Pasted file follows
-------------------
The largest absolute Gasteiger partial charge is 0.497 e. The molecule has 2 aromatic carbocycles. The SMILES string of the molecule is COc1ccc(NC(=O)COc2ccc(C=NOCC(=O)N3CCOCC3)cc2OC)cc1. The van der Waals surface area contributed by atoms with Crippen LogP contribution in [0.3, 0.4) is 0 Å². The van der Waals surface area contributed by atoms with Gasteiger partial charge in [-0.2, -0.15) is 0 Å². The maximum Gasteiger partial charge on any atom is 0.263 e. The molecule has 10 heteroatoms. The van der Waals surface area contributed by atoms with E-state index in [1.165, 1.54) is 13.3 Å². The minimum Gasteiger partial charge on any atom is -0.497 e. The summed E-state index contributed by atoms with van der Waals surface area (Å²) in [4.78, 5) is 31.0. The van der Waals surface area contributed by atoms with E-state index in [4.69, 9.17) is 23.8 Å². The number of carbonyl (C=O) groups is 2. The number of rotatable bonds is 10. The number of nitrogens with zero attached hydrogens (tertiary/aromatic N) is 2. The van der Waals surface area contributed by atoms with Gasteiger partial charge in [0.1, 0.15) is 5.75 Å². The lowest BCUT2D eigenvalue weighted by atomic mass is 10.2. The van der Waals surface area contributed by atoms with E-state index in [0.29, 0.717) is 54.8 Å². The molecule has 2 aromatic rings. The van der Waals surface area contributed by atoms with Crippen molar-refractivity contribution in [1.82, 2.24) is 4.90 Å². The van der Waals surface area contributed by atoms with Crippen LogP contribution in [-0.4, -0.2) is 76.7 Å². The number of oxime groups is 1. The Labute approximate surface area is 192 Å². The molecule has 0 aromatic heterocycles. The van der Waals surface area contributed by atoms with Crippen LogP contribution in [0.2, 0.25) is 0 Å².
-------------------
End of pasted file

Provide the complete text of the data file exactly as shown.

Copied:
The largest absolute Gasteiger partial charge is 0.497 e. The molecule has 2 aromatic carbocycles. The SMILES string of the molecule is COc1ccc(NC(=O)COc2ccc(C=NOCC(=O)N3CCOCC3)cc2OC)cc1. The van der Waals surface area contributed by atoms with Crippen LogP contribution in [0.3, 0.4) is 0 Å². The van der Waals surface area contributed by atoms with Gasteiger partial charge in [-0.2, -0.15) is 0 Å². The maximum Gasteiger partial charge on any atom is 0.263 e. The molecule has 10 heteroatoms. The van der Waals surface area contributed by atoms with E-state index in [1.165, 1.54) is 13.3 Å². The minimum Gasteiger partial charge on any atom is -0.497 e. The summed E-state index contributed by atoms with van der Waals surface area (Å²) in [4.78, 5) is 31.0. The van der Waals surface area contributed by atoms with E-state index in [4.69, 9.17) is 23.8 Å². The number of carbonyl (C=O) groups is 2. The number of rotatable bonds is 10. The number of nitrogens with zero attached hydrogens (tertiary/aromatic N) is 2. The van der Waals surface area contributed by atoms with Gasteiger partial charge in [0.1, 0.15) is 5.75 Å². The lowest BCUT2D eigenvalue weighted by atomic mass is 10.2. The van der Waals surface area contributed by atoms with E-state index in [0.29, 0.717) is 54.8 Å². The molecule has 2 aromatic rings. The van der Waals surface area contributed by atoms with Crippen molar-refractivity contribution in [1.82, 2.24) is 4.90 Å². The van der Waals surface area contributed by atoms with Crippen LogP contribution in [-0.4, -0.2) is 76.7 Å². The number of oxime groups is 1. The Labute approximate surface area is 192 Å². The molecule has 0 aromatic heterocycles. The van der Waals surface area contributed by atoms with Crippen LogP contribution in [0.2, 0.25) is 0 Å².